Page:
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Europe’s largest fossil turtle found

Europes largest fossil turtle found

The new species of sea turtles was much larger than modern species

(ORDO NEWS) — In Spain, paleontologists have discovered fossils of a giant tortoise: the prehistoric reptile was the size of a mining truck wheel and almost twice the size of the largest tortoises of our time.

Some fossil species of sea turtles look giant compared to modern ones: for example, archelon, who lived in North America about 80 million years ago, grew up to 4.6 meters in length and weighed almost three tons.

But in Europe, turtles longer than one and a half meters have not yet been found – neither among the living, nor among the extinct species.

Finally, paleontologists from the Autonomous University of Barcelona (Spain) were lucky: they discovered the fossils of an animal that was almost as large as Archelon and was one of the largest turtles in the history of the Earth.

The new species was named Leviathanochelys (Leviathanochelys aenigmatica, “mysterious tortoise Leviathan”) he lived at about the same time as Archelon, but differed from him in some anatomical features.

The scientists did not find a whole skeleton, but even using a partially preserved shell and pelvis, they were able to approximately estimate the length of the animal at 3.74 meters.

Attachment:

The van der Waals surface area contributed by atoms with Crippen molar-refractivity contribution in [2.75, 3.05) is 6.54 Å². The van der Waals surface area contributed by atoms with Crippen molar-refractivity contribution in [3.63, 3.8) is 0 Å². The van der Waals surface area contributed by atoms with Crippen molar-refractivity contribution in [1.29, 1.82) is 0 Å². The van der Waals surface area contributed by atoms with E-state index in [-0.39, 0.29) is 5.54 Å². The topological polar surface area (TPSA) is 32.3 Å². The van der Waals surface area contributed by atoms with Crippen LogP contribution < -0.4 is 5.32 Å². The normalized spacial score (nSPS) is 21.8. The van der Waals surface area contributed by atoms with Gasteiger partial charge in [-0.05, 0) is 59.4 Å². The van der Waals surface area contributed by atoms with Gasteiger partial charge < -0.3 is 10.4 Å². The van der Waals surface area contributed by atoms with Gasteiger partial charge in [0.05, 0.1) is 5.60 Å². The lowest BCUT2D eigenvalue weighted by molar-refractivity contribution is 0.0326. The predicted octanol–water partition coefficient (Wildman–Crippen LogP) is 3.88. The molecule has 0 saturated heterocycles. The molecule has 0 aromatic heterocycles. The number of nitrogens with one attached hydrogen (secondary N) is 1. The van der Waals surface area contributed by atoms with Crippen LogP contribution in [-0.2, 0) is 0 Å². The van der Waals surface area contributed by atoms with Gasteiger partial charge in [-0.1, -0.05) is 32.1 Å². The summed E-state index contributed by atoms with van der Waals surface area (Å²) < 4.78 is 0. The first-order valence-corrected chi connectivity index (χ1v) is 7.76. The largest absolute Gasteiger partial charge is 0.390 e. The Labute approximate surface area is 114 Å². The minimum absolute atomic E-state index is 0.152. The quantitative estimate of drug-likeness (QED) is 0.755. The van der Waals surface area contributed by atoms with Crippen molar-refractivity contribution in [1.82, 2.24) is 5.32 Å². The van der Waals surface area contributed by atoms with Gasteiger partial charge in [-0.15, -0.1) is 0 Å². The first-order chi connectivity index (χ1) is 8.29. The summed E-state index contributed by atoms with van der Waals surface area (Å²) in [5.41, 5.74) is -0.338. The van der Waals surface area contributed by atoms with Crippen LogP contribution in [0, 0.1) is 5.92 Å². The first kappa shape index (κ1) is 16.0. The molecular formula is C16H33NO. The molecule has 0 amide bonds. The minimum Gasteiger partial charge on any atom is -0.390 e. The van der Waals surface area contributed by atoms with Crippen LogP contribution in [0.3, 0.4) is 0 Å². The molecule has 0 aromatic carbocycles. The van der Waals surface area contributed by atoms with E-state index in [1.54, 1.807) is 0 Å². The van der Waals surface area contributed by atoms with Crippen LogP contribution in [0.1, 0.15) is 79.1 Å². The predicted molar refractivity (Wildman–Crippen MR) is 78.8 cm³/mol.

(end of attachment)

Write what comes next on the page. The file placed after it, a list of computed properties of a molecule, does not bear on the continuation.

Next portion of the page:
Judging by the proportions of the pelvis, the carapace of Leviathanochelis was somewhat shorter, but wider than that of Archelon, so that both animals could be approximately the same in weight.

The discovery of a giant tortoise in Europe confirms the hypothesis that in the Late Cretaceous, shortly before the end of the era of dinosaurs, giant tortoises inhabited the entire Northern Hemisphere, feeling great both in the epicontinental Western Inland Sea of ​​North America and in the waters surrounding the islands of the European archipelago.

Comparison of the size of Leviathanochelis with modern species

It is not yet clear what exactly was the impetus for the Late Cretaceous gigantism of sea turtles. Perhaps the reason for this was the abundance of food, the need for long migrations, or passive protection from predators – for example, giant sea lizards mosasaurs.

Reaching 13-17 meters in length, mosasaurs could cope with almost any prey, but even they would hardly risk attacking massive and well-protected prey, which could well leave them without teeth.


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